An Annapolis County entrepreneur invests in the resource she understands best: her own community.

Seven years ago, Jane Nicholson had $1 million in bonds and a burning desire to make a difference. She could have followed the example of many Canadian philanthropists and donated her money to a registered charity. Instead, she established Annapolis Investments in Rural Opportunity (AIRO) — a private economic development and investment firm that went on to create more than 200 jobs in Annapolis Royal and Annapolis County.

The formula for this success is remarkably simple, and from Nicholson’s perspective, eminently replicable anywhere in rural Canada. As a first step, she hired Adele MacDonald as AIRO’s chief operating officer. Together, they set up the AIRO office in Annapolis Royal’s former railway station — a once-abandoned building that Nicholson had purchased to restore.

Next, they organized dozens of confidential interviews with a broad range of community members, politicians, economists and other experts. The responses from these individuals, captured in a February 2017 report, sparked 14 grassroots business ideas and transformed the local economy.

Over the next six years, AIRO received 164 applications. Of the 90 approved for support, 44 were new businesses starting up, 27 were existing businesses expanding, and 19 were community development projects. Successful applicants received business loans averaging $9,429. To date, almost 90 per cent of these loans have been repaid, with recovered funds used to support new loans and cover AIRO’s operating expenses.

“We were set up to make small, low-interest loans to entrepreneurs with ideas that would eliminate the asset gaps identified in our 2017 report,” says MacDonald. “When we started AIRO in 2016, Nova Scotia’s Community Business Development Corporation (CBDC) did not lend to micro businesses, so people who only needed $5,000 or $10,000 had nowhere to go until we came along.”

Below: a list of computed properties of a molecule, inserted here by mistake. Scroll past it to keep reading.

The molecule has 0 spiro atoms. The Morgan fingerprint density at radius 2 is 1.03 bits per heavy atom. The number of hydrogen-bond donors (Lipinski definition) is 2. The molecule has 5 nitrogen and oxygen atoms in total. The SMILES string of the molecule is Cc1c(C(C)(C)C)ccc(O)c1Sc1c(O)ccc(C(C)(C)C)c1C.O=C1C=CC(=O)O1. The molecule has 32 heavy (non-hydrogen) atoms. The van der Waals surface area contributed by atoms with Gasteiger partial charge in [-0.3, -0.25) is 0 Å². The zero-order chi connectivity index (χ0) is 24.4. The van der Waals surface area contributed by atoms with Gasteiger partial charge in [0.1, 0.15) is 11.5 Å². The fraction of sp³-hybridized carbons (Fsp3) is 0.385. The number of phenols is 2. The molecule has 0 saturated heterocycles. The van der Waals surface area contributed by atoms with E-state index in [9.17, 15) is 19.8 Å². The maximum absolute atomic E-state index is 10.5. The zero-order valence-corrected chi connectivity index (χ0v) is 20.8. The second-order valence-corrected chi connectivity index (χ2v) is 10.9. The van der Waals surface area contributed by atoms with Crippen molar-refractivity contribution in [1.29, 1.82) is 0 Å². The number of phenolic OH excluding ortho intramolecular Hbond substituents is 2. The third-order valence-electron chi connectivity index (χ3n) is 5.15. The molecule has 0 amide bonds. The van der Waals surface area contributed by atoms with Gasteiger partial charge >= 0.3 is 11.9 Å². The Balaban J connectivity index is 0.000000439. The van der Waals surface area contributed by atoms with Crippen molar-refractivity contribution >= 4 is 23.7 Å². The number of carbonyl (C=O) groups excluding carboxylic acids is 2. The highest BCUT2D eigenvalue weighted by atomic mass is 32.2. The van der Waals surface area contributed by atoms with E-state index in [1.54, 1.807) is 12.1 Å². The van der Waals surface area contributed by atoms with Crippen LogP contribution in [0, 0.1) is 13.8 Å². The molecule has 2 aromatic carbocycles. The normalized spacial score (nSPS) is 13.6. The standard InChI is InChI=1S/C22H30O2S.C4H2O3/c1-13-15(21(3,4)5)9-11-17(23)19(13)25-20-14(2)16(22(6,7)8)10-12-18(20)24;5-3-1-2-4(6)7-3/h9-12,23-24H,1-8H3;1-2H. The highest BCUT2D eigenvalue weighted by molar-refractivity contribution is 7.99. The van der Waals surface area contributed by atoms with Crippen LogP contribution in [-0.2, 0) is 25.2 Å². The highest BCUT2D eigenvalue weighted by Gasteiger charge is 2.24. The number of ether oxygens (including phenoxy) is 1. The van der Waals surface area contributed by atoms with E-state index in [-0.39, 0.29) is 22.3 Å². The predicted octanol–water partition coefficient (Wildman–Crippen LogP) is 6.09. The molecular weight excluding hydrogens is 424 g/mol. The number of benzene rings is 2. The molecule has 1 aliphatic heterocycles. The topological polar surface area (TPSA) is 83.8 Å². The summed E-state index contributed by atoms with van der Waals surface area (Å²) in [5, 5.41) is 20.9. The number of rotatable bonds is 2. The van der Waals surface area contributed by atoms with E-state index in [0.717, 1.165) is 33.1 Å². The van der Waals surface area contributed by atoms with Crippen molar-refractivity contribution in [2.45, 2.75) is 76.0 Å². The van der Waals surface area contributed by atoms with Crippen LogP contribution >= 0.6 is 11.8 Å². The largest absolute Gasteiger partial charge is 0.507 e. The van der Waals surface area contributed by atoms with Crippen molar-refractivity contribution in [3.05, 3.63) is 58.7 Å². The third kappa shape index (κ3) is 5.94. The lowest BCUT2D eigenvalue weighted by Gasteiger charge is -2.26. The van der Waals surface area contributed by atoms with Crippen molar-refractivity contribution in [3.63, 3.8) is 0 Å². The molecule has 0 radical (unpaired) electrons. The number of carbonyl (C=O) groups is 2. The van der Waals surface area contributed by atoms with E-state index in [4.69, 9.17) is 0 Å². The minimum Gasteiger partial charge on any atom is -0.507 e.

Because the Canada Revenue Agency does not allow what Nicholson does to be classified as philanthropy, AIRO was set up as a private company — a designation that allows it to be very nimble. “Nobody can tell us what to do, we don’t have a board of directors, and there’s no advisory group,” explains Nicholson. “It’s just the two of us, plus what we know and what we have learned about the community.”

Despite being the first capital of Nova Scotia and a prosperous player in the age of sail, Annapolis Royal was decidedly down on its luck by the 1970s. Thanks to the efforts of the Annapolis Royal Development Commission, the vision of key individuals, and the concerted efforts of residents, the town reinvented itself with 10 built projects, including the restoration of historic buildings, installation of a scenic boardwalk, and construction of the Historic Gardens.

Nicholson’s personal investment continues that renaissance, and is poised to change the outcomes for the town and surrounding county for the next generation. She is proud that Annapolis Royal now boasts the amenities of a much larger centre, but cautions against forgetting the hard work done by citizens in the 1970s and ’80s. “There are people who have lived here for years who don’t know that the buildings on St. George Street were once almost beyond saving,” she says. “They need to know that Annapolis Royal continues to exist today because others got together 40 years ago to save it.”

AIRO’s lending arm closed in December 2021, at which point it had directly invested $744,209 into businesses and community projects. Now operating as a consultancy focused on helping existing clients, the firm hopes to work with other regions in the province and encourage potential philanthropreneurs to establish their own version of AIRO.

Nicholson measures the impact of her contribution, in the health and well-being of her community — finding the evidence in foundational businesses, such as a bakery, an ice cream parlour, a wine bar, galleries, and other enterprises that make people feel good about where they live. “This isn’t just philanthropy,” she jokes. “It’s enlightened self-interest.”

For more information or to connect with Annapolis Investments in Rural Opportunity (AIRO), visit

Share this

Related stories

Subscribe for monthly updates